4. The forwarding mechanism of claim 3, further comprising one or more additional one-bit, n-way, m-port multiplexers to form a multiple bit wide, n-way, m-port multiplexer.
5. The forwarding mechanism of claim 1, wherein when each set of dynamic data selection circuits includes a number, m, dynamic data selection circuits, the first unit further comprises m common output lines, wherein each common output line is coupled to one of the dynamic data selection circuits in each set of dynamic data selection circuits.
6. The forwarding mechanism of claim 5, wherein each of the common output lines is positioned between shield wires in the ones of the dynamic data selection circuits to which the common output line is coupled.
7. The forwarding mechanism of claim 6, wherein the shield wires comprise ground wires.
8. The forwarding mechanism of claim 1, wherein each dynamic data selection circuit includes a plurality of components that are aligned in the first direction.
9. The forwarding mechanism of claim 8, wherein the plurality of components include a 2-input NOR gate and a discharge circuit, wherein the NOR gate is configured to receive a data bit and a select signal and to provide a NOR output to the discharge circuit, wherein the discharge circuit is coupled between a data output line and ground and is configured to discharge the data output line to ground when the output of the NOR gate is high and to isolate the data output line from ground when the output of the NOR gate is low.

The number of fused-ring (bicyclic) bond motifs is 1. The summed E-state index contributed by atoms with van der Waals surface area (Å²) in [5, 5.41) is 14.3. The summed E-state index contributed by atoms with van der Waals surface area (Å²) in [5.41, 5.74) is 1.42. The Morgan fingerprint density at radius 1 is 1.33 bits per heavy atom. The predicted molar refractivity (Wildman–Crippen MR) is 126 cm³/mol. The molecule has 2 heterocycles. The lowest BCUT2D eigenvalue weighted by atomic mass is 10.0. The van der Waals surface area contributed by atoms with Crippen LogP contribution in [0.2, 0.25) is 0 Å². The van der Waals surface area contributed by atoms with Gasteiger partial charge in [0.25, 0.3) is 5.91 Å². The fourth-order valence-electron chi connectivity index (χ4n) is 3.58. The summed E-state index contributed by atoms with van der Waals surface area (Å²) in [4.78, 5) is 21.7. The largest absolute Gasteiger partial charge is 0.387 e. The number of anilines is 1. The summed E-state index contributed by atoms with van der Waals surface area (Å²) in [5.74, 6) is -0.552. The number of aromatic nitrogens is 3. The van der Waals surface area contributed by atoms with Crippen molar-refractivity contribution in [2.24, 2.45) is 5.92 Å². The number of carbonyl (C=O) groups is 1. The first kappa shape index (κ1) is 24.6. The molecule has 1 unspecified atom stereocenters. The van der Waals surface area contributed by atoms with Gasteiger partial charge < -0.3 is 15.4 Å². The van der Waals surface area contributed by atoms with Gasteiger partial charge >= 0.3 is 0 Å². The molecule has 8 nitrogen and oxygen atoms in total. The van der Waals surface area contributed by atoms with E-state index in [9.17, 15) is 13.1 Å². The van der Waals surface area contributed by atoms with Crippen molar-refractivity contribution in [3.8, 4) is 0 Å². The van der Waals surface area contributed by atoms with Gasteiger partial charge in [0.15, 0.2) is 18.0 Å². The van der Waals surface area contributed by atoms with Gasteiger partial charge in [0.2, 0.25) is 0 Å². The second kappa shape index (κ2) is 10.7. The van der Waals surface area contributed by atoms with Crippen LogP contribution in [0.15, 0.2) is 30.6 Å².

10. The forwarding mechanism of claim 9, further comprising a precharge circuit coupled to the data output line, wherein the precharge circuit is configured to precharge the data output line.
11. The forwarding mechanism of claim 10, further comprising a pair of cross-coupled NAND gates coupled to the data output line and the precharge circuit, wherein the cross-coupled NAND gates are configured to transform a half-clock-cycle data signal to a full-clock-cycle data signal.
12. The forwarding mechanism of claim 1, wherein each of the dynamic data selection circuits is individually controllable to either select or deselect a data value stored in the data register.
13. The forwarding mechanism of claim 1, further comprising a set of destination registers, wherein data selected by the dynamic data selection circuits is forwarded to corresponding ones of the destination registers.
14. The forwarding mechanism of claim 1, further comprising a set of functional pipeline stages, wherein data selected by the dynamic data selection circuits is forwarded to corresponding ones of the functional pipeline stages.
15. A forwarding unit for use in a pipelined microprocessor comprising:
a plurality of source registers;
a multiplexer; and
one or more destination registers;